Take the 2-minute tour ×
Stack Overflow is a question and answer site for professional and enthusiast programmers. It's 100% free, no registration required.

I'm having trouble with python. I keep getting the same error:

Traceback (most recent call last):  
  File "F:\test4", line 21, in <module>  
    graph = dict([(label, node(label))] for label in node_labels)  
  File "F:\test4", line 21, in <genexpr>  
    graph = dict([(label, node(label))] for label in node_labels)  
NameError: global name 'node' is not defined  
# open network.txt and populate nodes and close file
network_file = open("network.txt", "r")
lines = [line.strip() for line in network_file]
network_file.close()
print (len(lines))


# edges which will be populated with information in network.txt
edges = []                      # list of <label, label, distance> triples
node_labels = set()             # set of node labels
graph = {}                      # dictionary of nodes keyed by labels

for line in lines:
    strNode, strNeighbor, strMetric = line.split()[:3]
    intMetric = int(strMetric)

    edges.append((strNode, strNeighbor, intMetric))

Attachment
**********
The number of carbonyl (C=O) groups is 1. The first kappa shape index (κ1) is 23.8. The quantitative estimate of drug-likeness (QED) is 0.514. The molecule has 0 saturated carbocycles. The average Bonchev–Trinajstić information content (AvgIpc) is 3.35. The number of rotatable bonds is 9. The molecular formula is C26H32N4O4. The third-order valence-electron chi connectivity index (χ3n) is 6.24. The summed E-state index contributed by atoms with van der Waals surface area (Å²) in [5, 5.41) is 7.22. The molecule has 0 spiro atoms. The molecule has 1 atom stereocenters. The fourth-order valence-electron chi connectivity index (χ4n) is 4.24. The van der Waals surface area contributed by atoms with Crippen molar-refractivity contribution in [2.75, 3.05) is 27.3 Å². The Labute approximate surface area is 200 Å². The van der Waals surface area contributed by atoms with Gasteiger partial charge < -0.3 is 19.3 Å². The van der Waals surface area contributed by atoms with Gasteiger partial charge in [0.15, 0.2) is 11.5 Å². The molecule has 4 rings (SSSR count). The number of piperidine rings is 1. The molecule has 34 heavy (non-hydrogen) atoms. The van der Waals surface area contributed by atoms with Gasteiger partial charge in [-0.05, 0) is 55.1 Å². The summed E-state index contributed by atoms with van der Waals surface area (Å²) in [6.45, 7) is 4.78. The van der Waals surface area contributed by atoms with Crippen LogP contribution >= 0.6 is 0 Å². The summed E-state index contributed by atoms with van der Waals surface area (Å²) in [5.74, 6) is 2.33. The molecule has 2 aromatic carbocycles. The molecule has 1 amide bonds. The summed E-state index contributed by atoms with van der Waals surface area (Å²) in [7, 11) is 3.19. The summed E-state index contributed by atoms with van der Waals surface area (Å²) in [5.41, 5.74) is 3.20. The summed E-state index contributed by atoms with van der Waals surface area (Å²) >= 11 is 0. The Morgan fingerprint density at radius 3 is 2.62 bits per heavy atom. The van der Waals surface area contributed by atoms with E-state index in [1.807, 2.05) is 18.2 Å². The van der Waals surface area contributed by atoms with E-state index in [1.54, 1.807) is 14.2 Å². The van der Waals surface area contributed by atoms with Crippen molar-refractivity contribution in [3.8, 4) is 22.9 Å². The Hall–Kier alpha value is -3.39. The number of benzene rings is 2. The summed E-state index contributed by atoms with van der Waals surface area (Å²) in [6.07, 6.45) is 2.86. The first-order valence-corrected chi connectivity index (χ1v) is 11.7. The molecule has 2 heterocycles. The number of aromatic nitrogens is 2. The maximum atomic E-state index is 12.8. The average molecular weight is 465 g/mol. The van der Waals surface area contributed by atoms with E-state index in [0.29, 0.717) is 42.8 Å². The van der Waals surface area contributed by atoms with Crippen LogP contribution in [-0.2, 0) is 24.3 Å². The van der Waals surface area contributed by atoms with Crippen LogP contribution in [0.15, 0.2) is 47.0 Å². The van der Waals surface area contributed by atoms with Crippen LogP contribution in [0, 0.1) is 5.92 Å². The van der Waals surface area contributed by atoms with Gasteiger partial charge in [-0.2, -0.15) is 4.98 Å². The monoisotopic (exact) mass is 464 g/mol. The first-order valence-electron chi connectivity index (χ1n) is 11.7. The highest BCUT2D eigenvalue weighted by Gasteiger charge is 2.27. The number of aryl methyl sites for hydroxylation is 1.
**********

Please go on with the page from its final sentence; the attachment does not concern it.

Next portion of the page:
node_labels.update([strNode, strNeighbor])

# create graph
graph = dict([(label, node(label))] for label in node_labels)

up to this line, I can't find any problem with the global variable node, it should work.

Thanks!

share|improve this question
2  
You're not defining a variable or function named node anywhere in the code you're including. How should it work? –  Wooble Mar 9 '11 at 15:35
    
node_labels is a set. graph is a dictionary. Why do you do need both for nodes? –  ypercube Mar 9 '11 at 15:54
    
I assumed because it is taking a number from network.txt and listing it: a = 1 b = 4 –  Ranger Mar 9 '11 at 16:09

2 Answers 2

up vote 2 down vote accepted

Why should it? node is nowhere defined in the code you showed... maybe you forgot an import?

share|improve this answer
    
forgot an import silly me lol thanks –  Ranger Mar 9 '11 at 21:52

In the last line you are calling node(label). Have you defined the function node?

share|improve this answer

Your Answer

 
discard

By posting your answer, you agree to the privacy policy and terms of service.

Not the answer you're looking for? Browse other questions tagged or ask your own question.